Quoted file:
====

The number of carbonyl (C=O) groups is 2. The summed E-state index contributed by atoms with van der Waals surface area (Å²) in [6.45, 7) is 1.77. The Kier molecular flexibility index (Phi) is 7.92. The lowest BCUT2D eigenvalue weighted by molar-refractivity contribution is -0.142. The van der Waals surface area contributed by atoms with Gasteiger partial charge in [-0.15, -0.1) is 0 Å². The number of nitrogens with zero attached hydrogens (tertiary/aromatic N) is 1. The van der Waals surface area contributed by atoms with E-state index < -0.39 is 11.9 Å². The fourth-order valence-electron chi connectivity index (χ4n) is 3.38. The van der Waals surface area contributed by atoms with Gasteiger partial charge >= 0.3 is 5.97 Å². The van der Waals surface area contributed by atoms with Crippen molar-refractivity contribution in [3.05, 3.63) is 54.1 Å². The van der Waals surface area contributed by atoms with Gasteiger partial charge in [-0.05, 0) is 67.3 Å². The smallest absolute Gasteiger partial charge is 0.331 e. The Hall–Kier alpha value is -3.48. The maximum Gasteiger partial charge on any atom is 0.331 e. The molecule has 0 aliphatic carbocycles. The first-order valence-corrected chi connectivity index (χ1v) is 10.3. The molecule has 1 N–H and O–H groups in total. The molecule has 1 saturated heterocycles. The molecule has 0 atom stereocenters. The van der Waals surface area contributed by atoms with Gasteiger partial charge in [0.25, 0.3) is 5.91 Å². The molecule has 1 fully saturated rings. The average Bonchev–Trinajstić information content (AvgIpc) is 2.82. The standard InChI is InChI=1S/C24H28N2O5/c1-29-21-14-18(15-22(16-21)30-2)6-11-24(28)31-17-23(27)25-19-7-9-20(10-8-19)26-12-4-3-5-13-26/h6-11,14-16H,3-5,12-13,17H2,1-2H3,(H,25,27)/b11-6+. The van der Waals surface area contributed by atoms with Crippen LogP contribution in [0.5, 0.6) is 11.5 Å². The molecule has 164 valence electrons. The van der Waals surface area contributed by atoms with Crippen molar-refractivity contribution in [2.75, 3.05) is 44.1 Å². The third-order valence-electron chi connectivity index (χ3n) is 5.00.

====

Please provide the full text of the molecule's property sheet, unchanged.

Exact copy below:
The number of carbonyl (C=O) groups is 2. The summed E-state index contributed by atoms with van der Waals surface area (Å²) in [6.45, 7) is 1.77. The Kier molecular flexibility index (Phi) is 7.92. The lowest BCUT2D eigenvalue weighted by molar-refractivity contribution is -0.142. The van der Waals surface area contributed by atoms with Gasteiger partial charge in [-0.15, -0.1) is 0 Å². The number of nitrogens with zero attached hydrogens (tertiary/aromatic N) is 1. The van der Waals surface area contributed by atoms with E-state index < -0.39 is 11.9 Å². The fourth-order valence-electron chi connectivity index (χ4n) is 3.38. The van der Waals surface area contributed by atoms with Gasteiger partial charge >= 0.3 is 5.97 Å². The van der Waals surface area contributed by atoms with Crippen molar-refractivity contribution in [3.05, 3.63) is 54.1 Å². The van der Waals surface area contributed by atoms with Gasteiger partial charge in [-0.05, 0) is 67.3 Å². The smallest absolute Gasteiger partial charge is 0.331 e. The Hall–Kier alpha value is -3.48. The maximum Gasteiger partial charge on any atom is 0.331 e. The molecule has 0 aliphatic carbocycles. The first-order valence-corrected chi connectivity index (χ1v) is 10.3. The molecule has 1 N–H and O–H groups in total. The molecule has 1 saturated heterocycles. The molecule has 0 atom stereocenters. The van der Waals surface area contributed by atoms with Gasteiger partial charge in [0.25, 0.3) is 5.91 Å². The molecule has 1 fully saturated rings. The average Bonchev–Trinajstić information content (AvgIpc) is 2.82. The standard InChI is InChI=1S/C24H28N2O5/c1-29-21-14-18(15-22(16-21)30-2)6-11-24(28)31-17-23(27)25-19-7-9-20(10-8-19)26-12-4-3-5-13-26/h6-11,14-16H,3-5,12-13,17H2,1-2H3,(H,25,27)/b11-6+. The van der Waals surface area contributed by atoms with Crippen LogP contribution in [0.5, 0.6) is 11.5 Å². The molecule has 164 valence electrons. The van der Waals surface area contributed by atoms with Crippen molar-refractivity contribution in [2.75, 3.05) is 44.1 Å². The third-order valence-electron chi connectivity index (χ3n) is 5.00.